What are your top tips for getting social marketing right?

The essence of social media (and not that many companies are doing it), is being human as a brand. It’s hard but it really goes back to the beginning of social media: people coming together in one environment of communities. As a brand, it’s extremely important to not be a faceless corporation on social media. Don’t be a robot! You need to come off as a human being, which you are. The person who is creating the content and everyone behind the company is human. I think that in this modern age of social media, Millennials, and transparency, people want to interact with your company on a more personal level. 

The second part that I would add is consistency. If you’re just starting out, it’s extremely important to plan and be consistent. Post on a recurring basis that builds a voice, and keeps the reputational line going. In the beginning, it’s hard, because you don’t have the end results, you’re just starting out. But it’s important to keep doing it. 

Planning ahead of time helps you to be more productive and maintain the same tone of voice. You can see how everything aligns, and design the way your entire brand looks on social media, you can be more careful with the storyline you’re trying to build. 

But if you create content day-by-day, you lose that clear overview and zoomed-out perspective. 

When you don’t have a proper workflow, mistakes are more likely to happen. It’s not uncommon to see posts, especially on Twitter, that were published by mistake. 

For example, about 2 years ago McDonald’s published a post during Black Friday that was obviously a draft because it said something like “Black Friday, need to add a click”. Obviously, it was supposed to be edited, but because (I assume) there was no approval process, that post fell through the cracks of an inefficient workflow and got published. 

Those are the types of mistakes and small PR crisis that can happen if you don’t have the right operation in place. You have very incohesive messages sent by your brand. But if your team is 100% aligned then your brand will have a unified image on social media because everything is approved in advance.

How would you advise social media professionals to stay up to date with technology and market trends?

I think there are a few ways to stay up to date with everything that happens in the industry.  Attending industry events and conferences are a great option. There are local meetups everywhere, but also bigger regional and international conferences that are really great. I recently attended Social Media Week, which has chapters everywhere in the EU and the USA and was really great. I’m also planning to attend Social Marketing World by Social Media Examiner, which is great, from what I’ve heard.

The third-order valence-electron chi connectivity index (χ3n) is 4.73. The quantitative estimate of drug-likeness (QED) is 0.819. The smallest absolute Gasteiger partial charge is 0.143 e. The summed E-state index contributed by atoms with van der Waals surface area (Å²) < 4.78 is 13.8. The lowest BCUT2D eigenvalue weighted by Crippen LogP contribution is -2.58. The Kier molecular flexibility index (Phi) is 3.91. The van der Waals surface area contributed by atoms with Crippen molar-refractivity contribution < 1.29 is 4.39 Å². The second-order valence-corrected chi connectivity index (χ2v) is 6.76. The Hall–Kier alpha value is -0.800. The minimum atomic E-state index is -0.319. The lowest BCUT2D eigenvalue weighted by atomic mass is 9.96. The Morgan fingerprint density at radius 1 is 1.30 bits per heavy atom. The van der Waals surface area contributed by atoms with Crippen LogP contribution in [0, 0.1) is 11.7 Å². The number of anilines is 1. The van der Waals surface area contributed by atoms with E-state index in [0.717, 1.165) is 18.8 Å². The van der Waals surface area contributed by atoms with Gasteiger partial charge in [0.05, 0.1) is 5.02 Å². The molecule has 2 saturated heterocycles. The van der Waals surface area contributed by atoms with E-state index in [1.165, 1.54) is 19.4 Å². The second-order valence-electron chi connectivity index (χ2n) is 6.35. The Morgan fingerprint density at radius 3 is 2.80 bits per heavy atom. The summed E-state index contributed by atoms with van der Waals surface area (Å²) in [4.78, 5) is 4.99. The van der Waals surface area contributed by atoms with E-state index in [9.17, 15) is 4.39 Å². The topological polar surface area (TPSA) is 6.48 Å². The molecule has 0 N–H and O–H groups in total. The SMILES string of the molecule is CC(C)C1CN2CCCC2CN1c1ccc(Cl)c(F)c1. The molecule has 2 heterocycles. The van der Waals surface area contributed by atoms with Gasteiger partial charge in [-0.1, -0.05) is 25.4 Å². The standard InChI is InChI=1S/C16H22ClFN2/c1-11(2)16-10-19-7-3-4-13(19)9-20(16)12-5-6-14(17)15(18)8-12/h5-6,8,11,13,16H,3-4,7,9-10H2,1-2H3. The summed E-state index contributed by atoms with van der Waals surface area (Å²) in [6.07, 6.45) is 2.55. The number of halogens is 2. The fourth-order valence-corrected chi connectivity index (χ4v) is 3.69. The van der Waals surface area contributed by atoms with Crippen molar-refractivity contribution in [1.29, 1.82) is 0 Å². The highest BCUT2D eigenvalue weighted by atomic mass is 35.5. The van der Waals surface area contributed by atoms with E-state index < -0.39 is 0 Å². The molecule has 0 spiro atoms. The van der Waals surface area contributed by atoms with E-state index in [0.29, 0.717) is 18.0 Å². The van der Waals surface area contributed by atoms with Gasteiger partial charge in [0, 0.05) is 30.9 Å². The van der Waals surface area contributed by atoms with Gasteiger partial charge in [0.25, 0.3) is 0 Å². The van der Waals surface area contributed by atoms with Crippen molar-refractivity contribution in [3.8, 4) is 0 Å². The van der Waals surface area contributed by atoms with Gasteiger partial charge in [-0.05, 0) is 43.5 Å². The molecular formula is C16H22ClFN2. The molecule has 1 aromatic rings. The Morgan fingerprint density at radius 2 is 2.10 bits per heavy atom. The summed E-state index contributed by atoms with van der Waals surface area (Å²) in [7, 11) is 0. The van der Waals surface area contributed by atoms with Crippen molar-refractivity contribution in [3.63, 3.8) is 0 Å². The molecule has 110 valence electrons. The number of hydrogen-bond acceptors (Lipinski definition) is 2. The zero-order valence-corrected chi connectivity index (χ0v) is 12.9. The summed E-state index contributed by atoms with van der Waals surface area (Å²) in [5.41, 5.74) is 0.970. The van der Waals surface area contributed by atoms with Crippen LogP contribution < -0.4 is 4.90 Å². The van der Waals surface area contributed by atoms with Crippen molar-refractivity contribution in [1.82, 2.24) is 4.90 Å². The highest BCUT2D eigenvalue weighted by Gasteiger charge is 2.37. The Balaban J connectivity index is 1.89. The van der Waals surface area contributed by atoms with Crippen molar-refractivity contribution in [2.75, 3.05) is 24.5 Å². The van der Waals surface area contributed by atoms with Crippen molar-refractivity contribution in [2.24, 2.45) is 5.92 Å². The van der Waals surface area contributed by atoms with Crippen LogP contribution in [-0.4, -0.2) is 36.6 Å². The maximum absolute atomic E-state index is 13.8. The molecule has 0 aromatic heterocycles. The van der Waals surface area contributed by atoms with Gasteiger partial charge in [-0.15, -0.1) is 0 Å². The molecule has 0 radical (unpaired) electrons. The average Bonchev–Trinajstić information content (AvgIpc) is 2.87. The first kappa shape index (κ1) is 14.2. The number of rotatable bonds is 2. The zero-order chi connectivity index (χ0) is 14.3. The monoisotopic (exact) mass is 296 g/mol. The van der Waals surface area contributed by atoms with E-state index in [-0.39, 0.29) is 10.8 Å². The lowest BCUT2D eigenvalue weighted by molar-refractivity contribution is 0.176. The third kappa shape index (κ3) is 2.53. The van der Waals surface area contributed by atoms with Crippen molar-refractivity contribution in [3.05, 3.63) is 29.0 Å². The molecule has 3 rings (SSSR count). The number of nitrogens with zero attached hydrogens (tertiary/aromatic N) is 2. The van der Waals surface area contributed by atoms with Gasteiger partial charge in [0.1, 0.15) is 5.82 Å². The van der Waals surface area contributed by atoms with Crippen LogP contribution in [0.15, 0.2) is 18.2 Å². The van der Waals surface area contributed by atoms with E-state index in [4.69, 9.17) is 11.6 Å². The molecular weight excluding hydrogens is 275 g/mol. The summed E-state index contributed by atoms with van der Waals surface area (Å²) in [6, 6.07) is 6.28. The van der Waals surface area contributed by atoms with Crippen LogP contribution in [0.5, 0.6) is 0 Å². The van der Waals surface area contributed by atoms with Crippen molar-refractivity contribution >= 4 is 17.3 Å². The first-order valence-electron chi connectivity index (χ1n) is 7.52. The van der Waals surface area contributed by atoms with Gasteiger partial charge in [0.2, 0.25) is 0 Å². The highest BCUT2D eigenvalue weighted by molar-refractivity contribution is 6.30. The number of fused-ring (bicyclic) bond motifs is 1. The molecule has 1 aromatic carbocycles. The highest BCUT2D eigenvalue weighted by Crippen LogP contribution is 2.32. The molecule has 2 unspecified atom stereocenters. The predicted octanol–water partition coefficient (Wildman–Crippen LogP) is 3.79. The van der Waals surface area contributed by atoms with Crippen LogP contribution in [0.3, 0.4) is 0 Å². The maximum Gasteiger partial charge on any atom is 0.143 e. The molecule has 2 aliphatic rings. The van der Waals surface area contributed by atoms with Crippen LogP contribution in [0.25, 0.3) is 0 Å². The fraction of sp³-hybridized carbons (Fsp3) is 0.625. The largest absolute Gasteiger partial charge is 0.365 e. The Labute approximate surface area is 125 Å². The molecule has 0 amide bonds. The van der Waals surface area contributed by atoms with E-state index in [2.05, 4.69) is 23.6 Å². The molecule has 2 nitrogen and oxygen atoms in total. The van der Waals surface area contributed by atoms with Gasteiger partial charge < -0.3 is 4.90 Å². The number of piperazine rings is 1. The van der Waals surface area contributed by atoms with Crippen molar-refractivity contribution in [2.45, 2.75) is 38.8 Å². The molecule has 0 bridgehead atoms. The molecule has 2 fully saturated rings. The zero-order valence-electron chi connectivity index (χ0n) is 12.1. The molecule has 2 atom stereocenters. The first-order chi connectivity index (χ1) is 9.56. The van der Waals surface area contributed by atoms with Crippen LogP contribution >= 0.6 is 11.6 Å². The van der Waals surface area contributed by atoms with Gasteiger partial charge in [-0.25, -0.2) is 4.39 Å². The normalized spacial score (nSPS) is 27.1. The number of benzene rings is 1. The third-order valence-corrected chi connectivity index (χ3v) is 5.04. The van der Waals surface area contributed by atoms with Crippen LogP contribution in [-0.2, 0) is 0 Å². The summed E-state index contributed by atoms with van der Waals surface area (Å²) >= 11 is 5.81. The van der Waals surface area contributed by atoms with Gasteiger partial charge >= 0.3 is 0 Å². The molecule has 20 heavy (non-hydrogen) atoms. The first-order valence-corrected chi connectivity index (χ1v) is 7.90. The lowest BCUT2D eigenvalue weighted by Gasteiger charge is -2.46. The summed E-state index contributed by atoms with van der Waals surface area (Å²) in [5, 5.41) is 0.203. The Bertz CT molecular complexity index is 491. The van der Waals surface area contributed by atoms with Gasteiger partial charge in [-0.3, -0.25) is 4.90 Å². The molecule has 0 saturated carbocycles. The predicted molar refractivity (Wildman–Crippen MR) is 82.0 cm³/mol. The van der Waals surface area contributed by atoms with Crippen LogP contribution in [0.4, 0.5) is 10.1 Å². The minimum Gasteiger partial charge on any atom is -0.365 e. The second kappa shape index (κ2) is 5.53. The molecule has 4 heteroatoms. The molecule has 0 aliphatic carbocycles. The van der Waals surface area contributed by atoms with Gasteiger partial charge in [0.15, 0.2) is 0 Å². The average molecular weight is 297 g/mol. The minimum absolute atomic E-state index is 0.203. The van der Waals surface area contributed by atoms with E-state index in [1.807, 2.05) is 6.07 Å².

The second way of staying ahead of the trends is obviously reading news. I recommend following Adweek, Campaign, Social Media Examiner, MarTech Today, and others. There are a lot of publishers that you can follow and read to keep up to date with everything.

The third way, which I personally like a lot, is Facebook groups. They are amazing because they are so dynamic. No matter what kind of niche or specialty you’re in, there’s a Facebook group out there for you. As opposed to conferences and news, Facebook groups are interactive, so you can ask anything and discuss any kind of trend you’re interested in. If you’re more into following than publishing your own content, that’s fine as well. Facebook groups are an amazing way of doing that. 

At Planable, we also launched our own Facebook group, called “People of Marketing”, where we discuss people, teams, and collaboration in the marketing space.  If that’s something that you’re looking to learn about, feel free to join us. 

How do you see the future of social media marketing in 5 years from now?

There are three components I’m following that are already huge, and I think in the next 5 years they will be even bigger: video, mobile, and niches. 

  • Video content gives interactiveness, which is what makes it so big. It’s the richest form of content you can think of.
  • Mobile is just an obvious one. It’s an extremely big component of why Social Media has become so significant. 
  • Niches. I think social media is going to be more about niches and small communities, both from an interest perspective and a geographic proximity perspective. We see communities based on geography but we also see communities based on interests and industries. I think this niche aspect of social media is going to be even bigger in 5 years from now.

In terms of technology, I’m a big geek of productivity. I love this wave of new productivity that I’m seeing, and I follow it very closely. I see a lot of companies that are doing collaboration at the next level. We see companies like frame.io, for example, that enable collaboration for video, and Notion, which do collaborative documents and files. I think the future of technology in our industry is going to be a lot about new productivity, unbundling generic tools into specific use cases for the web.